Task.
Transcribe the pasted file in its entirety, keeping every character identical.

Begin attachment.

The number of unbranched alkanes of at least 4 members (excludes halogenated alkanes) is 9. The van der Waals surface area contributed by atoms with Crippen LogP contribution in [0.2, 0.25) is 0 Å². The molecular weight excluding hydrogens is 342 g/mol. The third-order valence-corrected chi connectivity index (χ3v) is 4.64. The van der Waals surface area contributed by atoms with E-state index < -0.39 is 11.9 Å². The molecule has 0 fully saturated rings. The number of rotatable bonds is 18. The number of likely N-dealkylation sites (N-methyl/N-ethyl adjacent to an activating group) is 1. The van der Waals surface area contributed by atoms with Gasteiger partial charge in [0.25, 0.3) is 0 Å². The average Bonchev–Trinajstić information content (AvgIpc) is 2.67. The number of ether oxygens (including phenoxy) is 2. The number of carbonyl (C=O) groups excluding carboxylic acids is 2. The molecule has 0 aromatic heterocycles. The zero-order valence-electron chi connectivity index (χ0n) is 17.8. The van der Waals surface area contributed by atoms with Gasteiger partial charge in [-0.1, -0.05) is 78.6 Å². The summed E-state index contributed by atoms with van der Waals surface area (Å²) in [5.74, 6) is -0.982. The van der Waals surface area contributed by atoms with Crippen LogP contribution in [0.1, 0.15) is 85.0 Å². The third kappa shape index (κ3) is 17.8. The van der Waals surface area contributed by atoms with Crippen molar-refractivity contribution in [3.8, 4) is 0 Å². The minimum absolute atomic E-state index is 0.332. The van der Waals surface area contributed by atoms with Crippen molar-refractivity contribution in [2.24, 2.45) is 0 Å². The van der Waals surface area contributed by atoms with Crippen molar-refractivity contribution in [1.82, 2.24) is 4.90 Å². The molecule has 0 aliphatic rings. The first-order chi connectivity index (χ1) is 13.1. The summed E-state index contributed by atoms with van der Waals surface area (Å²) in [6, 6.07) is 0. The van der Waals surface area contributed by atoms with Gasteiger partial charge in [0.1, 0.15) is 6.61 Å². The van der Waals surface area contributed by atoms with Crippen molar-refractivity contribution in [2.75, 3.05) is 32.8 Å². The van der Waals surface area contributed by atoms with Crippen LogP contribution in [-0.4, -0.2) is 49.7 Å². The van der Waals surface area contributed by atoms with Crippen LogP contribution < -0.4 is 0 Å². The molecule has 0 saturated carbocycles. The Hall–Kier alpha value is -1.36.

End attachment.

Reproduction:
The number of unbranched alkanes of at least 4 members (excludes halogenated alkanes) is 9. The van der Waals surface area contributed by atoms with Crippen LogP contribution in [0.2, 0.25) is 0 Å². The molecular weight excluding hydrogens is 342 g/mol. The third-order valence-corrected chi connectivity index (χ3v) is 4.64. The van der Waals surface area contributed by atoms with E-state index < -0.39 is 11.9 Å². The molecule has 0 fully saturated rings. The number of rotatable bonds is 18. The number of likely N-dealkylation sites (N-methyl/N-ethyl adjacent to an activating group) is 1. The van der Waals surface area contributed by atoms with Gasteiger partial charge in [0.25, 0.3) is 0 Å². The average Bonchev–Trinajstić information content (AvgIpc) is 2.67. The number of ether oxygens (including phenoxy) is 2. The number of carbonyl (C=O) groups excluding carboxylic acids is 2. The molecule has 0 aromatic heterocycles. The zero-order valence-electron chi connectivity index (χ0n) is 17.8. The van der Waals surface area contributed by atoms with Gasteiger partial charge in [-0.1, -0.05) is 78.6 Å². The summed E-state index contributed by atoms with van der Waals surface area (Å²) in [5.74, 6) is -0.982. The van der Waals surface area contributed by atoms with Crippen LogP contribution in [0.1, 0.15) is 85.0 Å². The third kappa shape index (κ3) is 17.8. The van der Waals surface area contributed by atoms with Crippen molar-refractivity contribution in [3.8, 4) is 0 Å². The minimum absolute atomic E-state index is 0.332. The van der Waals surface area contributed by atoms with Crippen molar-refractivity contribution in [2.24, 2.45) is 0 Å². The van der Waals surface area contributed by atoms with Crippen molar-refractivity contribution in [1.82, 2.24) is 4.90 Å². The molecule has 0 aliphatic rings. The first-order chi connectivity index (χ1) is 13.1. The summed E-state index contributed by atoms with van der Waals surface area (Å²) in [6, 6.07) is 0. The van der Waals surface area contributed by atoms with Gasteiger partial charge in [0.1, 0.15) is 6.61 Å². The van der Waals surface area contributed by atoms with Crippen molar-refractivity contribution in [2.75, 3.05) is 32.8 Å². The van der Waals surface area contributed by atoms with Crippen LogP contribution in [-0.4, -0.2) is 49.7 Å². The van der Waals surface area contributed by atoms with Crippen LogP contribution < -0.4 is 0 Å². The molecule has 0 saturated carbocycles. The Hall–Kier alpha value is -1.36.